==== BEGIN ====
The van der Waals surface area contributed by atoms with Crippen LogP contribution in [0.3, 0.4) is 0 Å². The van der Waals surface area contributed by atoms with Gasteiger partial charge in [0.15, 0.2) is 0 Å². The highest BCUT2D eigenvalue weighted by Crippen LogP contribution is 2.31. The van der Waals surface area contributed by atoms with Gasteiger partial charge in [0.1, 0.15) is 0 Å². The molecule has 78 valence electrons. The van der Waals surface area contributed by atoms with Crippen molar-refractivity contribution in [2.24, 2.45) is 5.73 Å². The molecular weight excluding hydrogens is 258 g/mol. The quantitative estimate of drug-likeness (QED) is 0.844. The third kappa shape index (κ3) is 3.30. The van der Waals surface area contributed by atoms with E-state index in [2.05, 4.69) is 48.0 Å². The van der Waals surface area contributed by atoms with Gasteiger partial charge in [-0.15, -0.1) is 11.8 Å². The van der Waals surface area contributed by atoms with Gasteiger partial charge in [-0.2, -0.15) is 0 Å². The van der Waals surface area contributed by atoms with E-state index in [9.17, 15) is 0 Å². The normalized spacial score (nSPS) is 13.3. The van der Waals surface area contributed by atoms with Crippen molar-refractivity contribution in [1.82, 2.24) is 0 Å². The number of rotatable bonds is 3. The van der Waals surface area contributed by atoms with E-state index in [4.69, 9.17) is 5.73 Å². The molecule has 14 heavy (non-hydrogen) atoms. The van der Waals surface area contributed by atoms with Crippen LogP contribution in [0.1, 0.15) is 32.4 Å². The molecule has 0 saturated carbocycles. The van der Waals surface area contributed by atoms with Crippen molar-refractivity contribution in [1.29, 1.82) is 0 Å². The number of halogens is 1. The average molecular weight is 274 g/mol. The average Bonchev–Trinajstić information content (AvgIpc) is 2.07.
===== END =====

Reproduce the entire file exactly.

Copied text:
The van der Waals surface area contributed by atoms with Crippen LogP contribution in [0.3, 0.4) is 0 Å². The van der Waals surface area contributed by atoms with Gasteiger partial charge in [0.15, 0.2) is 0 Å². The highest BCUT2D eigenvalue weighted by Crippen LogP contribution is 2.31. The van der Waals surface area contributed by atoms with Gasteiger partial charge in [0.1, 0.15) is 0 Å². The molecule has 78 valence electrons. The van der Waals surface area contributed by atoms with Crippen molar-refractivity contribution in [2.24, 2.45) is 5.73 Å². The molecular weight excluding hydrogens is 258 g/mol. The quantitative estimate of drug-likeness (QED) is 0.844. The third kappa shape index (κ3) is 3.30. The van der Waals surface area contributed by atoms with E-state index in [2.05, 4.69) is 48.0 Å². The van der Waals surface area contributed by atoms with Gasteiger partial charge in [-0.15, -0.1) is 11.8 Å². The van der Waals surface area contributed by atoms with Gasteiger partial charge in [-0.2, -0.15) is 0 Å². The van der Waals surface area contributed by atoms with E-state index in [9.17, 15) is 0 Å². The normalized spacial score (nSPS) is 13.3. The van der Waals surface area contributed by atoms with Crippen molar-refractivity contribution in [1.82, 2.24) is 0 Å². The number of rotatable bonds is 3. The van der Waals surface area contributed by atoms with E-state index in [4.69, 9.17) is 5.73 Å². The molecule has 14 heavy (non-hydrogen) atoms. The van der Waals surface area contributed by atoms with Crippen LogP contribution in [0.1, 0.15) is 32.4 Å². The molecule has 0 saturated carbocycles. The van der Waals surface area contributed by atoms with Crippen molar-refractivity contribution in [1.29, 1.82) is 0 Å². The number of halogens is 1. The average molecular weight is 274 g/mol. The average Bonchev–Trinajstić information content (AvgIpc) is 2.07.